“The pound’s strength against the dollar and euro will continue to be up and down like a bride’s nightie until early April and possibly beyond, with each side blaming each other for this process but it will settle longer term,” he predicted.
“In the interim, we hope to continue as we have set off. I will be glad when it’s all over, just like 99 percent of the UK population.
“It is also true to say that a small proportion of Herida’ supply chain has been linked to goods imported from Europe. However, over the last six to 12 months, where possible, we have prepared a supply chain contingency that has included sourcing and testing materials to the same standards of which our customers are experiencing from other continents.
“This has been no easy task, but we are pleased to identify that we do now have alternative measures in place to react to most eventualities (outside of potential export tariffs). We’ve also had support from EU suppliers who recognise their part to play.”
Overcoming export challenges
Whilst Brexit has often dominated conversations relating to export activity recently, Mangar’s Simon Claridge and Herida’s Neil Smith identified a number of unrelated but equally, if not more, important factors companies have to consider when exporting in the moving and handling market.
According to Simon, one of the key issues relates to understanding the healthcare markets, systems and infrastructures of other nations, which can differ wildly to those in the UK.
“Healthcare markets in Europe and beyond are far more fragmented than in the UK,” he observed.
“In France for example, there are hundreds of ambulance organisations and most are privately owned. In comparison, in the UK there are just 14 NHS Ambulance Trusts to work with. The most important part of exporting is finding distributors who have the right contacts and networks within the health sectors we need to address and then supporting them to market our products effectively.”
The importance of finding the right distributors is shared by Neil, underlining that finding the right partners is no easy or cheap task, particularly for a smaller company.
“It’s all about research and knowing the customer or having prior links, ‘mates in the trade’,” he said.
“If you don’t already have them, you must make the effort to find them. Travel and attend trade shows like Medica and Arab Health but still, it needs vast research and pre-booked meetings before you go or it’s a waste of time.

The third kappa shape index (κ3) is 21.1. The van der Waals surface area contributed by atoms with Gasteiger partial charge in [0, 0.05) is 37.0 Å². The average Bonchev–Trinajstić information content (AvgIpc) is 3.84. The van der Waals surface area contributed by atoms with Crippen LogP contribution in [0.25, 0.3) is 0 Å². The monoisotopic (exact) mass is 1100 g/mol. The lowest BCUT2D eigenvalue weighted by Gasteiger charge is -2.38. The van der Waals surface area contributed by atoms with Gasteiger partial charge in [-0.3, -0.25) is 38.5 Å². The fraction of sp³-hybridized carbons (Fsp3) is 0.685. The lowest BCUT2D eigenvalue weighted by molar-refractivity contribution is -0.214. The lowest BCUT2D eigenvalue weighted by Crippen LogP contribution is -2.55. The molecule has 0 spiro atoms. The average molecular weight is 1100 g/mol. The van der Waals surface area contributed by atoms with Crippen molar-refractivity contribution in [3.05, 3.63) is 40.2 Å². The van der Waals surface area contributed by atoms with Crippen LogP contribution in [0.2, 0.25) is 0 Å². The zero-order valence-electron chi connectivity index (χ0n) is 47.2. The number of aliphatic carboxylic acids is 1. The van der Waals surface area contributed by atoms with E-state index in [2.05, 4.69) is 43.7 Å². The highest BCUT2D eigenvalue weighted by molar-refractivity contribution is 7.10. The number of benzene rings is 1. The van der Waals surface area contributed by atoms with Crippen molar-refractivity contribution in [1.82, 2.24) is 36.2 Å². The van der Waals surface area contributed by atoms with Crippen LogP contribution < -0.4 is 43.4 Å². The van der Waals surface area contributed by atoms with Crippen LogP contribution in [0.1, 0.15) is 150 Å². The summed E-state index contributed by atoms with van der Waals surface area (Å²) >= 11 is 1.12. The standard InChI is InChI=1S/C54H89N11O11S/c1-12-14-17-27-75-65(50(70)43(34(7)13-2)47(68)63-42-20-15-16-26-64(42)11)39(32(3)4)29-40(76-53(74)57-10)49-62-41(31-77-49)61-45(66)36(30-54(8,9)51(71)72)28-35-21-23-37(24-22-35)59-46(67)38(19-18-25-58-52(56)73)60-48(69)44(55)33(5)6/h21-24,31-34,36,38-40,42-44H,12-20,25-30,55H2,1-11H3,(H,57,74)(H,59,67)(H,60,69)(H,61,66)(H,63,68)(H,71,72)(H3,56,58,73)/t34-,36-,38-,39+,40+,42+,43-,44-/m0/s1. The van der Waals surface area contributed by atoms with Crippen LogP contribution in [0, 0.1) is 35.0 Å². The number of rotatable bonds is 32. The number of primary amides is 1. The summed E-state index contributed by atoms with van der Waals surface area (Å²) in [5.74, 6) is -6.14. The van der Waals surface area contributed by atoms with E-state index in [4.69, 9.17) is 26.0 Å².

“Each market is different. Travel is expected and lots of it. I spent my six weeks summer holiday travelling to see export customers and suppliers. Don’t expect to sell at the same price or indeed same product specification to every single market. It’s just not feasible. Then there’s the big one – cash to fund growth and travel!”
What does the future hold for moving and handling players?
With a potential global market worth an estimated £20.21billion by the next six years, it is easy to understand why more companies, both inside and outside the moving and handling market, are investing the time and money to build international connections and gain a foothold in the global market.
At the end of 2018, LDC, the private equity firm behind moving and handling manufacturer Prism Medical UK, sold the moving and handling manufacturer to Limerston Capital, after reports revenues of £40million.
Additionally, Mangar Health was acquired by French medical device manufacturer the Winncare Group towards the back end of last year, citing Mangar’s relationships with UK care providers, Local Authorities, ambulance services and care homes as a vital purchase factor.
“This is resulting in even greater pressure on care and equipment budgets and hence single-handed care is essential where possible” Andrew King
Domestically, as the market becomes more competitive and budgets become tighter to meet growing needs, Neil believes more merger and acquisition activity will be inevitable in the future.
“More controlled or lesser budgets in the public sector will always test the bigger companies, markets, therefore, need to be cross bet. Consolidation of companies will naturally occur as the market becomes more challenging,” he forecasted.
In the face of some potential bumps in the road, with Brexit uncertainty hanging as an unknown variable, the outlook in the moving and handling sector looks largely positive for some of its key players, especially for companies providing innovative solutions to help relieve financially strained healthcare providers.
For retailers and distributors, this means providing equipment to cash strapped healthcare providers focusing on not only providing high-quality care but also cash saving opportunities.
“Our company mission continues to focus on providing quality products and education that deliver tangible ROI,” finished Etac R82’s Andrew King.
“Choosing Etac R82 equipment represents sound economic sense with long term cost savings versus repeated purchasing of cheaper, inferior products. This investment helps Local Authorities and the NHS strive to meet ever increasing demands in the future.”
Mangar’s Simon Claridge shares a similarly positive outlook, reinforcing that 2018 had seen growth of more than 15 percent and its new acquisition, expanding its product offering further domestically.
“We have great opportunities with export in Europe, Australasia and the USA, building our presence in emergency services sectors globally with our unique and innovative lifting cushions,” he concluded.
“In the UK, we are looking forward to building our business in care homes but also introducing Winncare products to our Local Authority and hospital customers.”
As the newest market entrant, Neil ends by pointing out that regardless of what is to come, the organisation is in control of its own fate.
“Our competitors do not have all our skills under one roof and investments towards manufacturing equipment in-house which allows us to ride the pending storms and to come out of them stronger at the other side we hope,” he stated.
“Ultimately, we oversee our own destiny. That is a big thing, regardless of what’s coming!”